Towering Magnificence | Alluring Neo-Byzantine Style

Towering Magnificence | Alluring Neo-Byzantine Style

Alluring Neo-Byzatine architecture

What is the Neo Byzantine architecture style?

The Byzantine Revival or Neo Byzantine architecture movement was most widely used in religious, educational, and public buildings as an architectural revival movement. Such Byzantine Revival architecture originated in Western Europe in the 1840s, and culminated in the Russian Empire in the last quarter of the 19th century. Neo Byzantine architecture or the Byzantine Revival architecture combines elements of Byzantine style associated with Christian Eastern and Orthodox architecture dating from the 5th to 11th centuries, especially those of Constantinople and the Ravenna Exarchate. Round arches, vaults and domes, brick and stucco surfaces, symbolic ornamentation and the use of decorative mosaics are typical of the Neo-Byzantine architecture characteristics.

Neo-Byzantine style

Alexander Nevsky Cathedral

How best to understand the Neo Byzantine architecture style?

The Neo-Byzantine architecture characteristics can be best illustrated through the marvelous design of the Alexander Nevsky Cathedral. This church can accommodate about ten thousand people, and is one of the world’s largest Eastern Orthodox cathedrals. Looking up at the cathedral, you’ll see numerous arches, winter-green and golden domes, decorated doors, carvings of stone, murals, and mosaics.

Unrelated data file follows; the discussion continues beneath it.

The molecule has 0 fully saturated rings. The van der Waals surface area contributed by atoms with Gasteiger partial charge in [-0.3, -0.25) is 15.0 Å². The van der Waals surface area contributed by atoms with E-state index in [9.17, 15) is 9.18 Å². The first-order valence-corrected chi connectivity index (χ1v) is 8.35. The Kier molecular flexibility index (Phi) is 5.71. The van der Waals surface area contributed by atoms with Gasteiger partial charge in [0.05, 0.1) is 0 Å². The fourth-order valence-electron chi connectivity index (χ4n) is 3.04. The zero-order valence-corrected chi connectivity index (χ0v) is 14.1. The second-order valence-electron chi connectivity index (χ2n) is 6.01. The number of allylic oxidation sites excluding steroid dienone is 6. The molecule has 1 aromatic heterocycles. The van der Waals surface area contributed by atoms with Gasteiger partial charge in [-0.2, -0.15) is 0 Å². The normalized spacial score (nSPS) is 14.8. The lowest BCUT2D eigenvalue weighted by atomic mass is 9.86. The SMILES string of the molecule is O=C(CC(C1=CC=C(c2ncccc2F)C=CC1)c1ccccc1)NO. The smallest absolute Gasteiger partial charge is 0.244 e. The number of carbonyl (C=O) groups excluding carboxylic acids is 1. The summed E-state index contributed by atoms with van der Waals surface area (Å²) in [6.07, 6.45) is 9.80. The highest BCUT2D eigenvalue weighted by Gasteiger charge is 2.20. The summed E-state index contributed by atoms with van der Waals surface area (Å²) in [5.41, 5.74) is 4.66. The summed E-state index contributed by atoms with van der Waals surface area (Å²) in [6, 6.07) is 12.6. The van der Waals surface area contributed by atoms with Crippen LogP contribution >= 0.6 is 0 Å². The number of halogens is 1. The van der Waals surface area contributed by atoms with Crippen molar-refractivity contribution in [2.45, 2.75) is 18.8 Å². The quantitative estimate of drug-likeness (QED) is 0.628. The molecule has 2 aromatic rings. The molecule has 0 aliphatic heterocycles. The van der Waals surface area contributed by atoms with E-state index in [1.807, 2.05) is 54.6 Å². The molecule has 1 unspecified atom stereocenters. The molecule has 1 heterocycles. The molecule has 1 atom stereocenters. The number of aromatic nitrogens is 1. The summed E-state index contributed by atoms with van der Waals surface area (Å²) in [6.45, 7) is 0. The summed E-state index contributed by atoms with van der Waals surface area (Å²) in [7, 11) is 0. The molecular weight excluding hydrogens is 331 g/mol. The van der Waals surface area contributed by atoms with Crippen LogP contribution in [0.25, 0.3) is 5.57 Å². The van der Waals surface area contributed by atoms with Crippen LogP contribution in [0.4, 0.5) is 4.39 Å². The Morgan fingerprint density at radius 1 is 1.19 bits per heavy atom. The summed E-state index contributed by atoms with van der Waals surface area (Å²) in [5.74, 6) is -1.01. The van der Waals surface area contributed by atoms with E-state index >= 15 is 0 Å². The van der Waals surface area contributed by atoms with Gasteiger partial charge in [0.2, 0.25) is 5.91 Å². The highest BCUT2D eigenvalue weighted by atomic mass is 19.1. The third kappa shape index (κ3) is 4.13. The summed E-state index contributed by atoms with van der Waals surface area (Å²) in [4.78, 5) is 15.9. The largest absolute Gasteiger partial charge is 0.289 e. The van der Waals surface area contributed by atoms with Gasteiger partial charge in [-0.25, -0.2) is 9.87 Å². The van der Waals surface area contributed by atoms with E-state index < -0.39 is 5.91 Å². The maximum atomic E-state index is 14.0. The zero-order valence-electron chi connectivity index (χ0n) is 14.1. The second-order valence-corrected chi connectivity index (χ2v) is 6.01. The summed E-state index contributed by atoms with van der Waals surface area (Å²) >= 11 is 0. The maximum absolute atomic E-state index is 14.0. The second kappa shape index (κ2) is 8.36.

This magnificent building is seen towering at 148 feet, and the bell tower of the church houses 12 bells, weighing a total of 23 tons. These bells can be heard from a distance of almost 10 miles. Within this spectacle of the Alexander Nevsky Cathedral, you can marvel at the royal thrones, grandiose pulpit, and Tsar Ferdinand and Queen Eleanor’s mosaic mural, all encompassed in a dazzling, cavernous space.

The construction of this cathedral began in 1882, but was not completed until 1912. It was sanctified in 1924. The Alexander Nevsky Cathedral was established to commemorate those who laid down their lives during the Russo-Turkish War of 1877-1878, which liberated Bulgaria from the Ottoman Empire. Named after the Russian prince, Saint Alexander Nevsky (1221–1263), this church is indeed a sight to behold!


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